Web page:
Similarly, David Anderson, executive director of the Wisconsin Interscholastic Athletic Association, says, “When I get a Freedom of Information Act request, I can’t remember a time I didn’t provide the information — even though we are not required to.”

Officials with the Illinois Press Association, of which the Sun-Times is a member, said they believe the IHSA should reveal more about how it operates during a legislative hearing in May in Springfield. A second hearing is to be held in the Chicago area in September.

To get an idea of how the IHSA stacks up on transparency and other issues, the Sun-Times looked at sports governing bodies in the nation’s six most populous states — Illinois ranks fifth — as well as four neighboring states.

Most of the data comes from the most recent reports the not-for-profit groups must file with the Internal Revenue Service to maintain their tax-free status. The exception was Texas, where the high school sports authority is a public agency that produces yearly reports with similar information.

In some large states, such as California and New York, the sports governing bodies are an umbrella group for other not-for-profits that oversee athletics in certain regions. The Sun-Times didn’t include the regional groups in its analysis, which found:

  • Of the 12 associations — Iowa has separate ones for girls’ and boys’ sports — seven say they either are subject to or voluntarily comply with state open-records laws.
  • At $10.8 million, the IHSA was No. 3 in terms of revenue from ticket sales, sponsorships, royalties, broadcast rights and other money-making activities, according to records for the 2012-13 school year.
  • The IHSA’s executive director, Marty Hickman, had the fourth-highest total salary and benefits — $221,368. If you also consider deferred compensation, Hickman’s overall compensation totaled $299,286 — tops among the 13 sports governing bodies reviewed.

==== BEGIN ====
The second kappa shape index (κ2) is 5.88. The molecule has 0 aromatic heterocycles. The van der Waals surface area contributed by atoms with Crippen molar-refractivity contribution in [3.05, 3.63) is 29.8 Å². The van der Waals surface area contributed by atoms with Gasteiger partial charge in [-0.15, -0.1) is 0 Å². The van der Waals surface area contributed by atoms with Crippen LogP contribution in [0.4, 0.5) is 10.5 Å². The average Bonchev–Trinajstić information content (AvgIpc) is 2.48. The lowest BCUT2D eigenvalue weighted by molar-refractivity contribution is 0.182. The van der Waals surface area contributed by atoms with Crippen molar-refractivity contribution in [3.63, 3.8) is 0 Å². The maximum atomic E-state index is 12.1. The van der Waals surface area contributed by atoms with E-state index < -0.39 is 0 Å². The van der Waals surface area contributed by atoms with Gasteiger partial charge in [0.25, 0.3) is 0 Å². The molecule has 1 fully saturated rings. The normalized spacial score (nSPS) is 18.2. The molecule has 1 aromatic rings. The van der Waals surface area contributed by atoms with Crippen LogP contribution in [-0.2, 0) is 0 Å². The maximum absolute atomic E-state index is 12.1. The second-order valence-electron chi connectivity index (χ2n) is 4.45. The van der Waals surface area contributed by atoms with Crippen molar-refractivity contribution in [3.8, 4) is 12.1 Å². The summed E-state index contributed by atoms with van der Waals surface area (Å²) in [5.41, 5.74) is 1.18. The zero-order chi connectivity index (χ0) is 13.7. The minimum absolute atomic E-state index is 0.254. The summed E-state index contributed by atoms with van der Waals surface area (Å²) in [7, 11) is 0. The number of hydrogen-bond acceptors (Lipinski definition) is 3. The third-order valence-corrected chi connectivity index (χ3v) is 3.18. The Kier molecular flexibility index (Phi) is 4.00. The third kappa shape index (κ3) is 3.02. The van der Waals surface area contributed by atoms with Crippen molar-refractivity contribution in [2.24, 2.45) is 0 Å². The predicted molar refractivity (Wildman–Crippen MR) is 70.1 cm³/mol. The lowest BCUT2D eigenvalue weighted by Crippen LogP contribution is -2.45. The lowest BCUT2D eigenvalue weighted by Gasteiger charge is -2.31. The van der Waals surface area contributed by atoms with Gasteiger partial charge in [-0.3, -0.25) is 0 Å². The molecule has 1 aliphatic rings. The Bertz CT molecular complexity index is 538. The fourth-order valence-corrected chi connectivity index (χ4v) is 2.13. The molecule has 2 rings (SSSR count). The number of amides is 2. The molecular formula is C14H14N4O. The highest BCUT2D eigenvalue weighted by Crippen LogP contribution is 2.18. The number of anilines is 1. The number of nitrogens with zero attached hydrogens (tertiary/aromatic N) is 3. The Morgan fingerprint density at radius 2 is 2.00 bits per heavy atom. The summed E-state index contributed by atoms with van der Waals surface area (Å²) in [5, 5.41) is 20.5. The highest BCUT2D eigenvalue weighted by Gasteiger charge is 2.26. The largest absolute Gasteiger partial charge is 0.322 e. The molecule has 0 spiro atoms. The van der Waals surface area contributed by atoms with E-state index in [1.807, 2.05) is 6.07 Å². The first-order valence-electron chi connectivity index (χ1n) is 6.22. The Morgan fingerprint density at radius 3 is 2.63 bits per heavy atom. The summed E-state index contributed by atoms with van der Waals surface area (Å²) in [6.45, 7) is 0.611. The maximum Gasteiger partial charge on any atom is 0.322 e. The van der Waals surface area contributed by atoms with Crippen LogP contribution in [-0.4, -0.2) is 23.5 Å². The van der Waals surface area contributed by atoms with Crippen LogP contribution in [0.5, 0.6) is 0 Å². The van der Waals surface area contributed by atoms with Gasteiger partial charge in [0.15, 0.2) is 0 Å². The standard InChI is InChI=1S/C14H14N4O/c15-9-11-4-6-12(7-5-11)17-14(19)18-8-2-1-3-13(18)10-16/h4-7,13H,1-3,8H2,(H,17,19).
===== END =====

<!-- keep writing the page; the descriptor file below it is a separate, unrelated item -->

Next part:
• At nearly $3.1 million, the IHSA, headquartered in Bloomington, ranked second only to Texas in spending on salaries and benefits. That was fueled in part by $1.3 million spent on “pension plan accruals” and other retirement-related costs, which were hundreds of thousands of dollars higher than for the other not-for-profit governing bodies.

IHSA officials declined to provide records regarding their 401(k), deferred compensation and pension costs. In a prepared statement, Hickman says the association froze its pension plan in 2008 because of escalating costs and replaced it with a 401(k) plan and a separate deferred-compensation plan “intended to ensure that those few employees eligible for the plan would receive approximately the same overall benefit upon retirement they would have received from the [pension] plan had it not been preemptively frozen in 2008.”

According to Hickman, the figure the IHSA reports to the IRS regarding retirement spending reflects “the present value of future benefits,” not cash paid into those plans.

Still, the IHSA’s $1.3 million figure for retirement spending tops the not-for-profit governing bodies reviewed and was 75 percent higher than the Michigan High School Athletic Association, which ranked No. 3 in retirement-related costs at $741,792 in 2012-13.